bricks of narcotics for drug traffickingThis is the third post in our series discussing the handling of drug trafficking charges in Arkansas. Our last article discussed search and seizure issues which stem from police surveillance. It is important to understand that law enforcement officials sometimes violate a defendant’s rights during the course of an investigation. In this post we will look at an important topic – challenging the use of confidential informants in a trafficking case.

Confidential informants factor into drug trafficking cases in two ways. First, information they offer to police is often used as the basis for a search warrant. Second, they often testify against the defendant at trial. In this post we will address the first of these issues and our next article will address the second.

Arkansas police often rely upon the statements of confidential informants when applying for search warrants in drug trafficking cases. Police, however, are under an obligation to ensure that information upon which they base a warrant application is reliable. If it turns out that the informant intentionally or recklessly provided false information, and such information was in a warrant application, then the defendant can challenge whether the warrant should have been issued. Under Franks v. Delaware the Court will be required to review the warrant application after striking the false or misleading information. If the redacted application does not support a finding of probable cause (which is required for the issuance of a search warrant) then any evidence recovered during the search will be excluded from Court proceedings. If, on the other hand, the warrant application included other evidence which, by itself, supported a finding of probable cause then the search will be upheld.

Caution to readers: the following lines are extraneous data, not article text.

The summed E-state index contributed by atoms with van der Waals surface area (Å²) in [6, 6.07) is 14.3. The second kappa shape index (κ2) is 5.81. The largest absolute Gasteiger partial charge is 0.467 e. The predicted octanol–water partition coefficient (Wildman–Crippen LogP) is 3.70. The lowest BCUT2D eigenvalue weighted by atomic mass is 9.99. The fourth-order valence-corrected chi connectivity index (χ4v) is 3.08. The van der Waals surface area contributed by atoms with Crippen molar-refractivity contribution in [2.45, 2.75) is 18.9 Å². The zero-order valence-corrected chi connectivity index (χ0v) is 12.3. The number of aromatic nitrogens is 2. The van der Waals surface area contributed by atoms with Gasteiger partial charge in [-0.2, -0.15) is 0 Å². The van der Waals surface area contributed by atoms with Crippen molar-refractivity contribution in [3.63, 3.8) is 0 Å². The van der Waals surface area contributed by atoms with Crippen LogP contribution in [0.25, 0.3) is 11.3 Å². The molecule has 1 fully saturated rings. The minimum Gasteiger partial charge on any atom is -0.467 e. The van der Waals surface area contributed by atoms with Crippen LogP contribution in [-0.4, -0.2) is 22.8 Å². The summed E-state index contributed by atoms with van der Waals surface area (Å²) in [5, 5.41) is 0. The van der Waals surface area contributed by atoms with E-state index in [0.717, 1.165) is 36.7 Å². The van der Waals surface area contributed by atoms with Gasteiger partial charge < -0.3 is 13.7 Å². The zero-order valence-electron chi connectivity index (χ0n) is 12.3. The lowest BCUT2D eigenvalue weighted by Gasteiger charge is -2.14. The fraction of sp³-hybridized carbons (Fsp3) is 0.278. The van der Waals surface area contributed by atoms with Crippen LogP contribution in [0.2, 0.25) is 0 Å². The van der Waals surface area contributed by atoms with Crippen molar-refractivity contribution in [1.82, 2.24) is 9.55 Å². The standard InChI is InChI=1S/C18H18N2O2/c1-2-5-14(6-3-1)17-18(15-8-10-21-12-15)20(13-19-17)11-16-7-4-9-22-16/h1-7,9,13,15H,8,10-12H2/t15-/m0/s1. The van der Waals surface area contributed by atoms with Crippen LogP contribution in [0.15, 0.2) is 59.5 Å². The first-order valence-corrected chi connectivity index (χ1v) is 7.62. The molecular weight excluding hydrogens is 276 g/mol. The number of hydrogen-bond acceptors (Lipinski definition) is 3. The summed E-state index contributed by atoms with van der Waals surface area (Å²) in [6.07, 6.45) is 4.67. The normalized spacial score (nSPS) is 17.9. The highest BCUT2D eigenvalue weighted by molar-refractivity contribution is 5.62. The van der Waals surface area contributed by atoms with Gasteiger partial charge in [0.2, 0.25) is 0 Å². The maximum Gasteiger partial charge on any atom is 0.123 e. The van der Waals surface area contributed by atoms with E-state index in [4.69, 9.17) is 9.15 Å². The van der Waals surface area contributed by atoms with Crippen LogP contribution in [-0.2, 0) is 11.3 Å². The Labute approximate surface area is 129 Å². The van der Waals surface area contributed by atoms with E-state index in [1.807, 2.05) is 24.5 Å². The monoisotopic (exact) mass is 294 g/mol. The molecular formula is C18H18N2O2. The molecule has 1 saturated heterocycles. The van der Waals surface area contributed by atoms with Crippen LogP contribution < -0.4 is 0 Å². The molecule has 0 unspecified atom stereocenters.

The first step in challenging the use of a confidential informant’s information, within a warrant application, is to file a Motion to Suppress evidence seized as a result of the warrant. After this Motion is filed the Court will hold what is known as an “evidentiary hearing” at which testimony will be heard as to whether the informant’s information should be considered reliable. If the informant is found to have misrepresented facts, and if there is not enough independent information to have upheld the search, then the evidence will be excluded from Court proceedings. In many drug trafficking cases this exclusion would essentially end the matter.

Our Little Rock criminal defense lawyers protect the rights of those charged with drug trafficking and have over twenty-five years of combined experienced protecting the accused in our state. Contact our offices today to speak with an attorney. In addition to Little Rock, our lawyers also handle matters in Fort Smith, Fayetteville, Springdale, Jonesboro, North Little Rock, Conway, Rogers, Pine Bluff, and throughout the rest of Arkansas. Contact us today.